N.C. Attorney General Josh Stein has told HCA Healthcare that he’s heard enough.
Now, he wants answers.
“The delivery of health care is truly a life-or-death issue,” Stein said in a statement issued late Tuesday as his office made public a letter addressed to Greg Lowe, president of the North Carolina division of HCA Healthcare.
“This is why my office took so seriously our responsibility to protect Western North Carolinians as we negotiated with HCA over its purchase of Mission. I am deeply concerned about what I’ve been hearing about HCA – and I want answers.”
Stein intervened a little more than a year ago in the negotiations between nonprofit Mission Health and for-profit HCA Healthcare, hammering out 15 distinct promises for which the Nashville, Tenn.-based health care giant is now accountable as part of its agreement to acquire Mission, the largest hospital operator in Western North Carolina.
Stein’s letter to Lowe focuses on four key issues raised during town hall meetings in communities served by Mission. The meetings were conducted between Jan. 28 and Feb. 13 by the independent monitor that Stein insisted be hired to ensure that HCA complies with its obligations.
Those meetings were attended by about 600 people in all, many of them HCA/Mission patients and employees feeling distraught and helpless as well as elected officials and other members of the community.
Three of Stein’s concerns – quality of care, sexual assault nurse examiner staffing and charity care – fall under some of the promises that HCA made, Stein submits. A fourth issue relates to patient billing.
Quality of care
With raised voices and some tears shed, many of HCA’s critics brought up numerous concerns about the impact of staffing cuts at Mission hospitals at the recent meetings, especially with regard to nursing and nursing support.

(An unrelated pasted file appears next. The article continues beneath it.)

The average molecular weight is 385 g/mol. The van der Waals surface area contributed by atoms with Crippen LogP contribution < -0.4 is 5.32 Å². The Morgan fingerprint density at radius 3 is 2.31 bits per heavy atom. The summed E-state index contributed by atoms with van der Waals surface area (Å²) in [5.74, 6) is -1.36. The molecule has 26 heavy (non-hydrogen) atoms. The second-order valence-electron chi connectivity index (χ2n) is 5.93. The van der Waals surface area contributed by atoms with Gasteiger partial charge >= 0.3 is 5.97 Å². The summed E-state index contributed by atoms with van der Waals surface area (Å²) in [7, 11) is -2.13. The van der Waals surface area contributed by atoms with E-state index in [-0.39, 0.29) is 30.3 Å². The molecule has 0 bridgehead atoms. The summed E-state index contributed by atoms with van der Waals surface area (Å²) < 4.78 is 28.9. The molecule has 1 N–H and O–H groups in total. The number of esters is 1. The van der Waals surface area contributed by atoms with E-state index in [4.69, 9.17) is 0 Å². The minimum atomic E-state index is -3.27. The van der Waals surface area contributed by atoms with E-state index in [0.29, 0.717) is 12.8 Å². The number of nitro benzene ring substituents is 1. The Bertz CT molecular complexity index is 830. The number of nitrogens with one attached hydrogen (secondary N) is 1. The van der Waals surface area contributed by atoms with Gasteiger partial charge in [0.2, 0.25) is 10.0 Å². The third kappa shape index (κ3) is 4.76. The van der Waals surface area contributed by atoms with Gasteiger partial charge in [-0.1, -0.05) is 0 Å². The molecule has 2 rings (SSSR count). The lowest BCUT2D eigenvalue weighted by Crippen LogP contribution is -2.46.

In addition, 30 written complaints have been filed with the attorney general’s office since Jan. 1, Stein said, and some of them are “harrowing.”
Stein, who is providing HCA with copies of the complaints, wants responses.
In addition, the attorney general said, he is sharing complaints with regulators at the N.C. Department of Health and Human Services who investigate quality-of-care concerns.
Under the asset purchase agreement that HCA signed as part of its deal, the corporation is required to provide many defined services such as “general medicine services” at the Asheville facility until 2029, Stein wrote.
“Widespread quality-of-care issues at Mission facilities would raise real questions about whether HCA is providing the services that it guaranteed,” he said.
Sexual assault nurse examiner staffing
At the independent monitor’s meeting in Franklin, a staff member of REACH, a regional nonprofit that assists victims of rape and other sexual abuse, said the emergency room at Angel Medical Center has not been staffed with a trained and certified nurse able to work with rape kits, resulting in the transporting of traumatized victims to Asheville and then having them face what she said were onerous bills.